And, on the evening of the Parsi New Year, some aspects of the national dish of the Parsis.
The best restaurant dhansak you can get is at the Britania Restaurant at Ballard Estate, run by Mrs. Kohinoor and family. The rice is just right, browned with burnt sugar and ghee-fried onions, the dal of a steady consistency, blended in a fine mash of pumpkin and methi, the meat – goat, bones, with thick marrow and meat on the top. Plus: the Kachumber, generously spiked with Vinegar, and a wet green chutney.
Wayside Inn also serves dhansak on a select day. Unfortunately, most of the time it is chicken dhansak, which is not a real chansak. It has to be mutton. But when Wayside Inn has its own established standards of food, you cannot argue with them. Only its regular customers can argue, and they will not argue because they have set the standards. There is also the A1 at Grant Road, but when they renovated the restaurant, they renovated the dhansak also.
The best restaurant for dhansak, I regret to say, are closed. Café Health off Meadows Streets, where old waiters moved about in waist-coats and gave yellow brass finger-bowls at the end of the meal; and Patuck next door, now serving chiken tikka and dum aloo; and the RTI's Horseshoe on Colaba Causeway (though its Landmark on Hughes Road serves an authentic dhansak in generous quantities – if you haven't tried it, try it); and Victory Stall on Apollo Bunder, every Thursday the dhansak would come in blue tiffin boxes from Parsi home. And all of knowledgeable Bombay would be there do consume it, along with the a bottle of Arlem beet. When the Atomic Energy Commission reclaimed that small portion of the pier and closed the place, they killed the best restaurant in town. Shame.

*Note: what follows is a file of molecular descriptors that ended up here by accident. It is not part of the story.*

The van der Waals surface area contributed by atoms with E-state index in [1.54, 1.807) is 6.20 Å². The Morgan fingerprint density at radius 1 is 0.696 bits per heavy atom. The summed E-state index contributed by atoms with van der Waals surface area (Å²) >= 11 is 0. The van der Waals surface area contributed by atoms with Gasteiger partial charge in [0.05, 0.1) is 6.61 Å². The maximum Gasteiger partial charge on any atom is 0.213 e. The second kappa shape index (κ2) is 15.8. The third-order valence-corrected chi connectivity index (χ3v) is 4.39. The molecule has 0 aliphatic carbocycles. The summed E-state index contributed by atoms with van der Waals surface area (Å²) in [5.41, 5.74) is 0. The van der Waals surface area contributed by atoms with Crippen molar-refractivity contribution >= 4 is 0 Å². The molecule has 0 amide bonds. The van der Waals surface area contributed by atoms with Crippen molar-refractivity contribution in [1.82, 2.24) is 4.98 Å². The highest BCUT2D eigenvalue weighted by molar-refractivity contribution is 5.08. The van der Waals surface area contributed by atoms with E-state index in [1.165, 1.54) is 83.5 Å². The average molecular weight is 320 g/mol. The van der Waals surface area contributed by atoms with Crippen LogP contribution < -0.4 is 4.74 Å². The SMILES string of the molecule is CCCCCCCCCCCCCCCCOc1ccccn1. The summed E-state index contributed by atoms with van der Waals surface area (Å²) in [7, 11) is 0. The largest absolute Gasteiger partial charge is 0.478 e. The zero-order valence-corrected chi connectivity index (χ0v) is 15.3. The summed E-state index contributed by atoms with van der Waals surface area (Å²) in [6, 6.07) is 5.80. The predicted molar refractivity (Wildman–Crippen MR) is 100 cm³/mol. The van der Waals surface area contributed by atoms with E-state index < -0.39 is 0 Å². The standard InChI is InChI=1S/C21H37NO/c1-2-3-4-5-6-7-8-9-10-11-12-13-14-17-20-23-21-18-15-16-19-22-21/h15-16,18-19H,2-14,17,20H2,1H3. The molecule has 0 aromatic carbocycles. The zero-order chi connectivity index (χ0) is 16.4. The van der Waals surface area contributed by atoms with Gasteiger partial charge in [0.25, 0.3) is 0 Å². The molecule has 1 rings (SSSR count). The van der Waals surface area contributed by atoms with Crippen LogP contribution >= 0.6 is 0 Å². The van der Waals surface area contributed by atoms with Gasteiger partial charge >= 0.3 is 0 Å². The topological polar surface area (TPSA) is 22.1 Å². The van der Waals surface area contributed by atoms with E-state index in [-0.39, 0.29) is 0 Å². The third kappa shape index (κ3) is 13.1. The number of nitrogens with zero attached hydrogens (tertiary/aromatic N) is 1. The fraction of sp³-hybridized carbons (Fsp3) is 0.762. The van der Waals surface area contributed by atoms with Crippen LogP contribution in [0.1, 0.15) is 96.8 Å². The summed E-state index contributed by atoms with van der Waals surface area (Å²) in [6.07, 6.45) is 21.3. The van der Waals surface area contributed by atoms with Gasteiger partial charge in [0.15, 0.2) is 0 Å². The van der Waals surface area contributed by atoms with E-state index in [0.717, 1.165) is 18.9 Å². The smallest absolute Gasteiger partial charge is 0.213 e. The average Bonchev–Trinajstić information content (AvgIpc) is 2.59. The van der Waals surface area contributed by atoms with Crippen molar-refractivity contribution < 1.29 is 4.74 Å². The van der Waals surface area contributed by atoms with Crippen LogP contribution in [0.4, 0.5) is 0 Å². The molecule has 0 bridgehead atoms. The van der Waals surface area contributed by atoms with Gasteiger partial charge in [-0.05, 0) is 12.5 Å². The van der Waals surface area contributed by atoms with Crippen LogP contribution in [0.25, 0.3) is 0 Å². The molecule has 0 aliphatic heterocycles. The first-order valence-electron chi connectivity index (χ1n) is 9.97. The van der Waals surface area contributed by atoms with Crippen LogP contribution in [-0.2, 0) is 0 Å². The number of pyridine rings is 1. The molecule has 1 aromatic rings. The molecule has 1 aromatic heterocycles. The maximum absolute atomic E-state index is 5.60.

So where do you get a good plate of dhansak now? For the best, you have to go one of the gentleman's clubs. The Ripon Club, opposite the Bombay University, is sometimes known as the dhansak club. On one luncheon afternoon in the week (is it a Wednesday or a Thursday?), if you are taken to the club, you will find yourself in the middle of a jolly Pickwick Papers illustration. Bachi Karkaria has described the scene appropriately, I can only visuale it in my mind.
The other clubs are the CCI and the Royal Bombay Yatch Club. The afternoons they serve dhansak, their respective dining-rooms are full.
But these facilities are for members. Where would an ordinary citizen go? On the occasion of the Parsi New Year, I would suggest that one of the rich celebrants should open a restaurant which would serve only dhansak and kabab, nothing else.